Assuming you were asking about cutting 3/4" X 3/4" X 1/8" standard hardware store angle.
Have you considered a fine tooth hacksaw? They work great. Clean up with a file loaded with chalk or soapstone after. If not, then...
Use the highest tooth count you can find. 10 teeth per diameter inch. Tooth count and configuration depends on the alloy and thickness. The thicker the aluminum material is, the fewer teeth you typically need. (TCG) Triple chip grind tooth profile with a negative tooth angle is best. Like -5 degrees. You can use a wax to lub the blade to prevent welding of the material to the teeth of the blade. The aluminum will melt instead of cut if you go to fast and will make for a very ugly cut. Make sure you have your entire body covered in clothing, gloves, face shield, hearing protection. Use a very firm grip or clamp. One side of the angle against the fence and the other side against the table. Maybe put up some cardboard to contain the metal shavings from getting everywhere. Cover any glass in the line of fire.
This high quality blade has everything you need for your project, meets the requirement of your saw, and is readily available. I was unable to find an economical alternative with adequate specs.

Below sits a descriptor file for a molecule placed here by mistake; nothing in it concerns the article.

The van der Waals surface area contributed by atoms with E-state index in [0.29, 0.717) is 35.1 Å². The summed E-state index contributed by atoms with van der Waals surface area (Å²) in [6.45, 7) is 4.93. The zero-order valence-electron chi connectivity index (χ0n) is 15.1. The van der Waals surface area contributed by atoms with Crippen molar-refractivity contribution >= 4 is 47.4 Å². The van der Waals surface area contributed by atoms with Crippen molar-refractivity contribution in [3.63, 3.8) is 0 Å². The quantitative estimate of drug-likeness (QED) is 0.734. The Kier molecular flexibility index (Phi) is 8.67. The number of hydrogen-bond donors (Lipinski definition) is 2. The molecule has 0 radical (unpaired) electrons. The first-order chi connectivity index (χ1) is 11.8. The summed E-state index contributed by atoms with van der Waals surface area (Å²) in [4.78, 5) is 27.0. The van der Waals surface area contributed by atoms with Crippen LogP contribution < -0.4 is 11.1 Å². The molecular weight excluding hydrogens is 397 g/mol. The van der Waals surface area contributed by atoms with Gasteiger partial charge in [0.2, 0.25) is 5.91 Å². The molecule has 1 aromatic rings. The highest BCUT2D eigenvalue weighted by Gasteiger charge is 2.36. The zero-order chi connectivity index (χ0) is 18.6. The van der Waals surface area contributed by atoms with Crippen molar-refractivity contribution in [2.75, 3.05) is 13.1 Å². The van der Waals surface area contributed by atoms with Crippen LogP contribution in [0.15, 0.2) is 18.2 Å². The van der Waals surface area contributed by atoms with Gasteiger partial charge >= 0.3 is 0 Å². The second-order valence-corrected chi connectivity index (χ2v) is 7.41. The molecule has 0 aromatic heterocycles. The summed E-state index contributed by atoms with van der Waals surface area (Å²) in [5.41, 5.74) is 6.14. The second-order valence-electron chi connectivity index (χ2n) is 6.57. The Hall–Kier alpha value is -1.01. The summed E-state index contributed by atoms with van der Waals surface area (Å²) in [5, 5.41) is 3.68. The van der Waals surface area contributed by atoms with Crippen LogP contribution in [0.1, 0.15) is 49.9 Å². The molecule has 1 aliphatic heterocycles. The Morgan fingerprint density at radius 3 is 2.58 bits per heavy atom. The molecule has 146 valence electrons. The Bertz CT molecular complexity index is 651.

You will not want to use this blade later for cutting crown molding or any lumber or boards down the road. Sorry you can not upgrade your current saw blade with this aluminum project of yours. There are wood/metal combo blades, but those are for ferrous metal. A blade made for composite decking like Trex could work if you were planning that type of work ahead. Aluminum is a specialty product and should be treated as such. I know a blade like this is expensive for small projects. I own many dozens of different types of saw blades, maybe even a hundred types. They are not a one fits all kind of thing. Sometimes you just use them once. Please do not buy a 10" saw blade for your 12" saw and attempt to cut aluminum with it. It won't cut all the way through anyway. You would need to build up your fence first. Please do not turn your saw blade backwards and cut with it. Leave that to the siding crew. It would not apply here. Buy the right tools, buy the right accessories, do it safe. If you would like to save yourself some money, get a smaller size saw for special projects and the blades will be much cheaper. Like this
I have been trained, educated, you can trust what I say to be true. I do not deny that there are other real alternatives and suggestions you will hear that will actually work, but those typically originate from having a lack of something else. Some of those can cause damage to material, damage to equipment, or even loss of bodily function. I am just trying to give the best advice I can.